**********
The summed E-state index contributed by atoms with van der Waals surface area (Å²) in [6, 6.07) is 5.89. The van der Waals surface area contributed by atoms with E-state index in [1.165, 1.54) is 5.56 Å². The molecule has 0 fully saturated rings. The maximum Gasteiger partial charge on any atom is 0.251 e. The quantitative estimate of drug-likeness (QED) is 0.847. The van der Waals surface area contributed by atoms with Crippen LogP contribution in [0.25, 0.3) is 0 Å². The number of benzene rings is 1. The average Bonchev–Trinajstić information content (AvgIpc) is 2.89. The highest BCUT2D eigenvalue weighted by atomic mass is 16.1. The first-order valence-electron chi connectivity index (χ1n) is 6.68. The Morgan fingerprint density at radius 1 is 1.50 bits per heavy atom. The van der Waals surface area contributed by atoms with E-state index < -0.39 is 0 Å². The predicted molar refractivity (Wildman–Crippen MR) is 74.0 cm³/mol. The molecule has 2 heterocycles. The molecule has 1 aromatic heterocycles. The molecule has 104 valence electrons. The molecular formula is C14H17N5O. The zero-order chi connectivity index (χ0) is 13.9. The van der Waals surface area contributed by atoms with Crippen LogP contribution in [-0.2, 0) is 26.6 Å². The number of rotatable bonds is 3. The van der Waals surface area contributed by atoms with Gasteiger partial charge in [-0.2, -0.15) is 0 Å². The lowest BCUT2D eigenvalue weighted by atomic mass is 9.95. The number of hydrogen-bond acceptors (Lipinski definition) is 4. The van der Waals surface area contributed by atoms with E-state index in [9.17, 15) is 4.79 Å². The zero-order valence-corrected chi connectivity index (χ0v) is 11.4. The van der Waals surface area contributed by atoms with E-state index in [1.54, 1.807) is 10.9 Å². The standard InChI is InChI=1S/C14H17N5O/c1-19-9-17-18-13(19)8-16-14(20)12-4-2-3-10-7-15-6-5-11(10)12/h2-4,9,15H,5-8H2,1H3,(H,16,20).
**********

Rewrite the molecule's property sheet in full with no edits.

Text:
The summed E-state index contributed by atoms with van der Waals surface area (Å²) in [6, 6.07) is 5.89. The van der Waals surface area contributed by atoms with E-state index in [1.165, 1.54) is 5.56 Å². The molecule has 0 fully saturated rings. The maximum Gasteiger partial charge on any atom is 0.251 e. The quantitative estimate of drug-likeness (QED) is 0.847. The van der Waals surface area contributed by atoms with Crippen LogP contribution in [0.25, 0.3) is 0 Å². The number of benzene rings is 1. The average Bonchev–Trinajstić information content (AvgIpc) is 2.89. The highest BCUT2D eigenvalue weighted by atomic mass is 16.1. The first-order valence-electron chi connectivity index (χ1n) is 6.68. The Morgan fingerprint density at radius 1 is 1.50 bits per heavy atom. The van der Waals surface area contributed by atoms with E-state index < -0.39 is 0 Å². The predicted molar refractivity (Wildman–Crippen MR) is 74.0 cm³/mol. The molecule has 2 heterocycles. The molecule has 1 aromatic heterocycles. The molecule has 104 valence electrons. The molecular formula is C14H17N5O. The zero-order chi connectivity index (χ0) is 13.9. The van der Waals surface area contributed by atoms with Crippen LogP contribution in [-0.2, 0) is 26.6 Å². The number of rotatable bonds is 3. The van der Waals surface area contributed by atoms with Gasteiger partial charge in [-0.2, -0.15) is 0 Å². The lowest BCUT2D eigenvalue weighted by atomic mass is 9.95. The number of hydrogen-bond acceptors (Lipinski definition) is 4. The van der Waals surface area contributed by atoms with E-state index in [9.17, 15) is 4.79 Å². The zero-order valence-corrected chi connectivity index (χ0v) is 11.4. The van der Waals surface area contributed by atoms with E-state index in [1.54, 1.807) is 10.9 Å². The standard InChI is InChI=1S/C14H17N5O/c1-19-9-17-18-13(19)8-16-14(20)12-4-2-3-10-7-15-6-5-11(10)12/h2-4,9,15H,5-8H2,1H3,(H,16,20).